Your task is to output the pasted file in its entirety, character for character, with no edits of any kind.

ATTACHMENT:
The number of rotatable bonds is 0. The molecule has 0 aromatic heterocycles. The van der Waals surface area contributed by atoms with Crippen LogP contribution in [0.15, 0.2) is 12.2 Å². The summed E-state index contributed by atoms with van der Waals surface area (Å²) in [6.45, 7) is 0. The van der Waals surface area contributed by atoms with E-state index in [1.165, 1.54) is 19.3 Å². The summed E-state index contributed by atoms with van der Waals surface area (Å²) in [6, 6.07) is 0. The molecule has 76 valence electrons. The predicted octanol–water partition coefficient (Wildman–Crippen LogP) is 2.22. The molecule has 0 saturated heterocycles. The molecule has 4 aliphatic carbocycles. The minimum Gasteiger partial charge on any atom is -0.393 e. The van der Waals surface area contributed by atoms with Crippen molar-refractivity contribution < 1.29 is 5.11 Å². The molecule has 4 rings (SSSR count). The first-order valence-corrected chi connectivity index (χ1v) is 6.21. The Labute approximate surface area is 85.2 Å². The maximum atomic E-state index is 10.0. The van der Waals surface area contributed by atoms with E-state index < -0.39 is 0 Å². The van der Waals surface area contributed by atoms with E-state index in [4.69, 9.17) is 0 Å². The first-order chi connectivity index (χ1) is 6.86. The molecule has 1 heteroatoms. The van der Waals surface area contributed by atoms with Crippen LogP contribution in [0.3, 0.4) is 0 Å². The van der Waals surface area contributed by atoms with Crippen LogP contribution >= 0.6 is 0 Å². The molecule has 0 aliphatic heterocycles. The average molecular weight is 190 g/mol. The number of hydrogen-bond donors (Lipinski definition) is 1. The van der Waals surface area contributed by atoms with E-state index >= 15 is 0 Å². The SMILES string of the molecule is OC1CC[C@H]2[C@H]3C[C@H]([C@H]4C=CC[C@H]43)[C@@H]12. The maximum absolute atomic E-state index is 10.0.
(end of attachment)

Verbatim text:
The number of rotatable bonds is 0. The molecule has 0 aromatic heterocycles. The van der Waals surface area contributed by atoms with Crippen LogP contribution in [0.15, 0.2) is 12.2 Å². The summed E-state index contributed by atoms with van der Waals surface area (Å²) in [6.45, 7) is 0. The van der Waals surface area contributed by atoms with E-state index in [1.165, 1.54) is 19.3 Å². The summed E-state index contributed by atoms with van der Waals surface area (Å²) in [6, 6.07) is 0. The molecule has 76 valence electrons. The predicted octanol–water partition coefficient (Wildman–Crippen LogP) is 2.22. The molecule has 0 saturated heterocycles. The molecule has 4 aliphatic carbocycles. The minimum Gasteiger partial charge on any atom is -0.393 e. The van der Waals surface area contributed by atoms with Crippen molar-refractivity contribution < 1.29 is 5.11 Å². The molecule has 4 rings (SSSR count). The first-order valence-corrected chi connectivity index (χ1v) is 6.21. The Labute approximate surface area is 85.2 Å². The maximum atomic E-state index is 10.0. The van der Waals surface area contributed by atoms with E-state index < -0.39 is 0 Å². The van der Waals surface area contributed by atoms with E-state index in [4.69, 9.17) is 0 Å². The first-order chi connectivity index (χ1) is 6.86. The molecule has 1 heteroatoms. The van der Waals surface area contributed by atoms with Crippen LogP contribution in [0.3, 0.4) is 0 Å². The van der Waals surface area contributed by atoms with Crippen LogP contribution >= 0.6 is 0 Å². The molecule has 0 aliphatic heterocycles. The average molecular weight is 190 g/mol. The number of hydrogen-bond donors (Lipinski definition) is 1. The van der Waals surface area contributed by atoms with E-state index >= 15 is 0 Å². The SMILES string of the molecule is OC1CC[C@H]2[C@H]3C[C@H]([C@H]4C=CC[C@H]43)[C@@H]12. The maximum absolute atomic E-state index is 10.0.